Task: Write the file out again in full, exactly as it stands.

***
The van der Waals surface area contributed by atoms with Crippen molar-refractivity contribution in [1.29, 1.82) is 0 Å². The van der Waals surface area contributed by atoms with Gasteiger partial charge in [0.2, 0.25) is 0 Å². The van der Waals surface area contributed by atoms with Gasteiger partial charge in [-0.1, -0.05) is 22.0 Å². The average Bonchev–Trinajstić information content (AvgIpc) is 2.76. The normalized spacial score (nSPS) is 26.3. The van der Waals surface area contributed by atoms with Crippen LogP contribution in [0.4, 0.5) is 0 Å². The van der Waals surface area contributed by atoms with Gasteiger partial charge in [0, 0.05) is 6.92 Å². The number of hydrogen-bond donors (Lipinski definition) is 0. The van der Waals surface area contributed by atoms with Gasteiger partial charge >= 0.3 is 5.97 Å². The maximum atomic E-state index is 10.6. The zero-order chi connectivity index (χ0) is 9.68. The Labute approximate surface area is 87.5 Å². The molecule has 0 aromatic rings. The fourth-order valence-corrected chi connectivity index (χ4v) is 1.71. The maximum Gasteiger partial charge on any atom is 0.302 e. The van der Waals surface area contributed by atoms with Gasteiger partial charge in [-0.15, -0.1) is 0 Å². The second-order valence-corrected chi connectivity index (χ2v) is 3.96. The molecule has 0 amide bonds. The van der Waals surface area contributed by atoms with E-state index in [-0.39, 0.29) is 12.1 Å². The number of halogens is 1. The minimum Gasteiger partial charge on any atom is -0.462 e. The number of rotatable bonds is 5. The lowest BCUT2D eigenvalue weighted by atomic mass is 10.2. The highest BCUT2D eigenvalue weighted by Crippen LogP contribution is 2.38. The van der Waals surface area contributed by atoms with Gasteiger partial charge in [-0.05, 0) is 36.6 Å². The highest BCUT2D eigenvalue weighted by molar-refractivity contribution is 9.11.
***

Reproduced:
The van der Waals surface area contributed by atoms with Crippen molar-refractivity contribution in [1.29, 1.82) is 0 Å². The van der Waals surface area contributed by atoms with Gasteiger partial charge in [0.2, 0.25) is 0 Å². The van der Waals surface area contributed by atoms with Gasteiger partial charge in [-0.1, -0.05) is 22.0 Å². The average Bonchev–Trinajstić information content (AvgIpc) is 2.76. The normalized spacial score (nSPS) is 26.3. The van der Waals surface area contributed by atoms with Crippen LogP contribution in [0.4, 0.5) is 0 Å². The van der Waals surface area contributed by atoms with Gasteiger partial charge in [0, 0.05) is 6.92 Å². The number of hydrogen-bond donors (Lipinski definition) is 0. The van der Waals surface area contributed by atoms with Gasteiger partial charge >= 0.3 is 5.97 Å². The maximum atomic E-state index is 10.6. The zero-order chi connectivity index (χ0) is 9.68. The Labute approximate surface area is 87.5 Å². The molecule has 0 aromatic rings. The fourth-order valence-corrected chi connectivity index (χ4v) is 1.71. The maximum Gasteiger partial charge on any atom is 0.302 e. The van der Waals surface area contributed by atoms with Gasteiger partial charge in [-0.15, -0.1) is 0 Å². The second-order valence-corrected chi connectivity index (χ2v) is 3.96. The molecule has 0 amide bonds. The van der Waals surface area contributed by atoms with E-state index in [-0.39, 0.29) is 12.1 Å². The number of halogens is 1. The minimum Gasteiger partial charge on any atom is -0.462 e. The number of rotatable bonds is 5. The lowest BCUT2D eigenvalue weighted by atomic mass is 10.2. The highest BCUT2D eigenvalue weighted by Crippen LogP contribution is 2.38. The van der Waals surface area contributed by atoms with Gasteiger partial charge in [-0.05, 0) is 36.6 Å². The highest BCUT2D eigenvalue weighted by molar-refractivity contribution is 9.11.